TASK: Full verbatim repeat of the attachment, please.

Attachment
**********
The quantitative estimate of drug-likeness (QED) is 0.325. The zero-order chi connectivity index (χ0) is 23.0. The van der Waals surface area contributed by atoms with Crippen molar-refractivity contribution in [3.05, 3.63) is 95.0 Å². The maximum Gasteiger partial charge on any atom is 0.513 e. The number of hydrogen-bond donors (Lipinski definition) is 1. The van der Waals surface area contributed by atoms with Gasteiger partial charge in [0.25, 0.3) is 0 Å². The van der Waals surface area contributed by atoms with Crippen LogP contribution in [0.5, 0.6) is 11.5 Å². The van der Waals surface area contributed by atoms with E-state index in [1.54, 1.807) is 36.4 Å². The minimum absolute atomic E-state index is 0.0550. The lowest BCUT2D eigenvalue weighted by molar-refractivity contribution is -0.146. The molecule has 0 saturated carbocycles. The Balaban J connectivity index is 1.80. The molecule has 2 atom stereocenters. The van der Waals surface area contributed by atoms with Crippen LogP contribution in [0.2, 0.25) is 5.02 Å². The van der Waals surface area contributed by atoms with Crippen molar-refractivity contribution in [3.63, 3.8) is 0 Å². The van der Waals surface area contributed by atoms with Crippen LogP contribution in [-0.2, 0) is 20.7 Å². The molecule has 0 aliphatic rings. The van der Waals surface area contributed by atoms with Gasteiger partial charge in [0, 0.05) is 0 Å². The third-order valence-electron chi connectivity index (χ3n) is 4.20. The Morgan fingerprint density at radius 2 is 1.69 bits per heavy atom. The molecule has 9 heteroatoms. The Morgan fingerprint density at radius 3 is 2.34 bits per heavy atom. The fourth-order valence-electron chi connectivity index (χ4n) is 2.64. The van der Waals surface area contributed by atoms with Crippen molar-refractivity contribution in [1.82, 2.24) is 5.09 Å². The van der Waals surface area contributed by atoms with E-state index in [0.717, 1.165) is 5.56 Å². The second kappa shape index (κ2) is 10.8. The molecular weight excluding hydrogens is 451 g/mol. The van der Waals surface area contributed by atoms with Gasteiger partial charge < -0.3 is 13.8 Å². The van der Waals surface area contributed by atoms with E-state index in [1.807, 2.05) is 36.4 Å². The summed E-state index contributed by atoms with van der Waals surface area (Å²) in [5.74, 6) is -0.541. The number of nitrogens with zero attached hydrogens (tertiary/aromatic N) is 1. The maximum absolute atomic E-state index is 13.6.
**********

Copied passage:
The quantitative estimate of drug-likeness (QED) is 0.325. The zero-order chi connectivity index (χ0) is 23.0. The van der Waals surface area contributed by atoms with Crippen molar-refractivity contribution in [3.05, 3.63) is 95.0 Å². The maximum Gasteiger partial charge on any atom is 0.513 e. The number of hydrogen-bond donors (Lipinski definition) is 1. The van der Waals surface area contributed by atoms with Gasteiger partial charge in [0.25, 0.3) is 0 Å². The van der Waals surface area contributed by atoms with Crippen LogP contribution in [0.5, 0.6) is 11.5 Å². The van der Waals surface area contributed by atoms with E-state index in [1.54, 1.807) is 36.4 Å². The minimum absolute atomic E-state index is 0.0550. The lowest BCUT2D eigenvalue weighted by molar-refractivity contribution is -0.146. The molecule has 0 saturated carbocycles. The Balaban J connectivity index is 1.80. The molecule has 2 atom stereocenters. The van der Waals surface area contributed by atoms with Crippen LogP contribution in [0.2, 0.25) is 5.02 Å². The van der Waals surface area contributed by atoms with Crippen molar-refractivity contribution in [3.63, 3.8) is 0 Å². The van der Waals surface area contributed by atoms with Crippen LogP contribution in [-0.2, 0) is 20.7 Å². The molecule has 0 aliphatic rings. The van der Waals surface area contributed by atoms with Gasteiger partial charge in [0, 0.05) is 0 Å². The third-order valence-electron chi connectivity index (χ3n) is 4.20. The Morgan fingerprint density at radius 2 is 1.69 bits per heavy atom. The molecule has 9 heteroatoms. The Morgan fingerprint density at radius 3 is 2.34 bits per heavy atom. The fourth-order valence-electron chi connectivity index (χ4n) is 2.64. The van der Waals surface area contributed by atoms with Crippen molar-refractivity contribution in [1.82, 2.24) is 5.09 Å². The van der Waals surface area contributed by atoms with E-state index in [0.717, 1.165) is 5.56 Å². The second kappa shape index (κ2) is 10.8. The molecular weight excluding hydrogens is 451 g/mol. The van der Waals surface area contributed by atoms with Gasteiger partial charge < -0.3 is 13.8 Å². The van der Waals surface area contributed by atoms with E-state index in [1.807, 2.05) is 36.4 Å². The summed E-state index contributed by atoms with van der Waals surface area (Å²) in [5.74, 6) is -0.541. The number of nitrogens with zero attached hydrogens (tertiary/aromatic N) is 1. The maximum absolute atomic E-state index is 13.6.